Andrew Olmstead - August 7th, 2011
I enjoy creating music out of limitations. My philosophy right now is to make music out of what you have. Turns out I really like the way a broken Casio MT-240 sounds through a crappy laptop sound card. My $5 toy speaker is my most useful preamp, because it compresses ridiculously high audio signals and saves my expensive speakers. This limited set of equipment has opened up a world of new sounds to me. All musicians deal with two huge limitations which ultimately make music better.
Number 1 – Musicians
Technically, playing with other musicians usually limits your options to a relatively small set of allowable sounds. Fortunately, we are substantially rewarded when we listen and communicate with other, opening up new ideas and musical territories. For many people, playing music with others is why they play music in the first place.
Number 2 – Instruments
Every instrument has limitations. Maybe it’s too harsh, quiet, limited in range, monophonic, inorganic, or unexpressive. Sometimes we push past these limitations, other times we use them. Check out Neil Welch’s use of clicking saxophone keys and leaking overtones.
To add limitations to this session, I’m arranging field recordings and videos for us to make music with. These will add content to the improvisations which you cannot change. Hopefully constraints will create fertile ground for improvised sounds. I started experimenting with this sort of thing when I met Doug Haire at a Seattle Phonographer’s Union event. He arranges some amazing soundscapes, and also produces Sonarchy Radio with Jack Straw Productions and KEXP. A couple weeks ago, he recorded Racer Session musicians for the show!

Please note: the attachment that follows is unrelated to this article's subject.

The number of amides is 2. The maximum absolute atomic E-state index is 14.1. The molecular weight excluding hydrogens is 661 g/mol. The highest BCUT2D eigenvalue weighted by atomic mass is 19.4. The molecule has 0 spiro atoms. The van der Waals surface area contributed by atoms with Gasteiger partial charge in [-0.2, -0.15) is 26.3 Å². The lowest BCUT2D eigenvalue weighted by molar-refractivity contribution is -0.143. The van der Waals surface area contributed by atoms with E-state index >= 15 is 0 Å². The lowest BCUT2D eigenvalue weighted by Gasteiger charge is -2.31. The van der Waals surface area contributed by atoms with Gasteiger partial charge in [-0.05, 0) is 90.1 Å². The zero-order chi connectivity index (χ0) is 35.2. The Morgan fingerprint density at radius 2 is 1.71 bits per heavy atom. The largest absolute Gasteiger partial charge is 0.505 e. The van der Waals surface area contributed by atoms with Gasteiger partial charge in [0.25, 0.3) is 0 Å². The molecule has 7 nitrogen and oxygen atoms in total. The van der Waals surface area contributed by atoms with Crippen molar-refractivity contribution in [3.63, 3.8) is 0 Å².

Looking for a video/sound example, I paired Doug’s music and a disturbing video of chimps. Mute the video, then play the two clips together.
Video of chimpanzees attacking and eating each other - http://www.youtube.com/watch?v=a7XuXi3mqYM
Doug Haire’s “The Hand Off” - http://grooveshark.com/s/The+Hand+Off/30lrV6?src=5
My piece this Sunday is meant to highlight the ridiculously vast amount of knowledge and technology that the human race has amassed. To put the rate at which technology grows in perspective, consider the cell phone. The Bell Labs engineers who invented the first cell phone were born in a time when telegraph lines across the Pacific were just starting to be used. Now my phone is clocked 500 times faster than my first computer. Most remarkably of all, I just looked those facts up on my phone in ten minutes. Thanks to the internet, we now have immediate access to early telegraph patents and spec sheets for the Pentium II. Perhaps that’s a bit random, but I can’t believe how quickly our knowledge is disseminated. Five minutes later, I’ve also learned how to model flight dynamics on MIT OpenCourseWare, just in case there was room here for a travel example.
But this piece of music is not meant to glorify our knowledge, only to display it. As great as all that information is, 98% of my enjoyment of life comes from exercise, food, nature, sound/music, hanging with friends… We don’t need to be told how to enjoy these things.
Andrew Olmstead – keys
Garrett Sand – guitar
Andrew Swanson – voice
Thomas Campbell – percussion
Sylvia Gozdek and Jason Pier – recorded voice
Also, Soyoung Shin is helping me collect videos for the session! Major, major thanks to her for the help and suggestions.
FYI, some of my music is hacked together and freely available at http://emptyroom.bandcamp.com/.